por ABM (25 de Novembro de 2010)
Enquanto as màs notícias abundam, o Economist publicou hoje um texto que recorda que as coisas poderão piorar “mesmo”, se a Espanha caminhar em 2011 para uma situação de estagnação de proporções épicas.
Para quem não reparou, a Espanha é aquele país na ponta do qual Portugal está metido. É só um dos investidores de referência em Portugal, e o país de onde Portugal mais importa e para onde mais exporta.
Isto sem descurar a situação doméstica periclitante.
Se – interrogo-me – o colosso espanhol se afundar, como vai ser em Portugal?
O artigo do Economist na sua plenitude AQUI.
A parte relevante do artigo em baixo, no original em inglês:
If the markets are neither persuaded by the Irish bail-out nor reassured that Dublin will push through its budget, they seem almost as fretful about the Iberian countries. After Greece in May and Ireland this month, Portugal is clearly next in line. This week a general strike was called against budget austerity. Yet the Socialist-led government of José Sócrates has no alternative. Portugal’s banks may be healthier than Ireland’s, but the country is mired in slow growth and a large budget deficit. In the markets’ current mood, a bail-out similar to Ireland’s seems almost inevitable.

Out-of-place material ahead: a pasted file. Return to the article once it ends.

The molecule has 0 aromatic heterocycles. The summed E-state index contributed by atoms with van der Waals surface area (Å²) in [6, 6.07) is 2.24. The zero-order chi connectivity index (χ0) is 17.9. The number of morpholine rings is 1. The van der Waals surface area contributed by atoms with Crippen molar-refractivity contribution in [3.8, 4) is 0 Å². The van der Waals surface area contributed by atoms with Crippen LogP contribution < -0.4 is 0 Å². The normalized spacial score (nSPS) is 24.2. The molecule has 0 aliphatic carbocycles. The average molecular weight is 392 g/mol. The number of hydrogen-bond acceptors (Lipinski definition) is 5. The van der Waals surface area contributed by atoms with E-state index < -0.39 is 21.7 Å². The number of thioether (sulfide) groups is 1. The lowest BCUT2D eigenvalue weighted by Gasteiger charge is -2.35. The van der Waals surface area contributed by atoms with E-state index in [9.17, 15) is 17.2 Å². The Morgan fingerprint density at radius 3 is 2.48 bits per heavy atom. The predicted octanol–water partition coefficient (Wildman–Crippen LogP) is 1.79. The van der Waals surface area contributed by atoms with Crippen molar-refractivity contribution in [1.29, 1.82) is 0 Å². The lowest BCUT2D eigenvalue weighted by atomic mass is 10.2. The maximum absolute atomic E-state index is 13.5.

The real concern now is not Portugal but Spain. The Spanish economy is much bigger than those of Greece, Ireland and Portugal combined. The government’s financing requirement next year, though comparable as a share of GDP, similarly dwarfs those of Greece, Ireland and Portugal taken together (see chart 2). It is a Spanish mantra, requiring a mere change of name of euro-area countries, to insist that Spain is different. “We’re not Greece!” has become “We’re not Ireland!”, and will shortly become “We’re not Portugal!”
In all three cases the Spanish are correct, though that is not always a comfort. To start with, a bail-out of Spain would be on a different scale. When the €750 billion European Financial Stability Facility was designed in May, few people thought that it would be needed to cope with Spain as well as the other three weak euro-area countries. And there seemed little likelihood that it would have to.
What may help is that Spain has been a lot better behaved than the other three and so seems much less in need of a bail-out. A national debt of only 53% of GDP last year was a full 21 points below the EU average. Spain has neither Ireland’s broken banks nor Greece’s profligate public finances. Its austerity targets are more credible than Portugal’s.
But as a broken Ireland seeks help and a shaky Portugal puts Iberia in the spotlight (not least because Spanish banks are heavily exposed to Portugal), there are understandable fears that Spain will catch the bug next. “Contagion has spread to Greek debt, to Portuguese debt and, to a lesser degree, to our own debt as well as Italy’s and even Belgium’s,” admitted the Bank of Spain’s governor, Miguel Fernández Ordóñez, this week.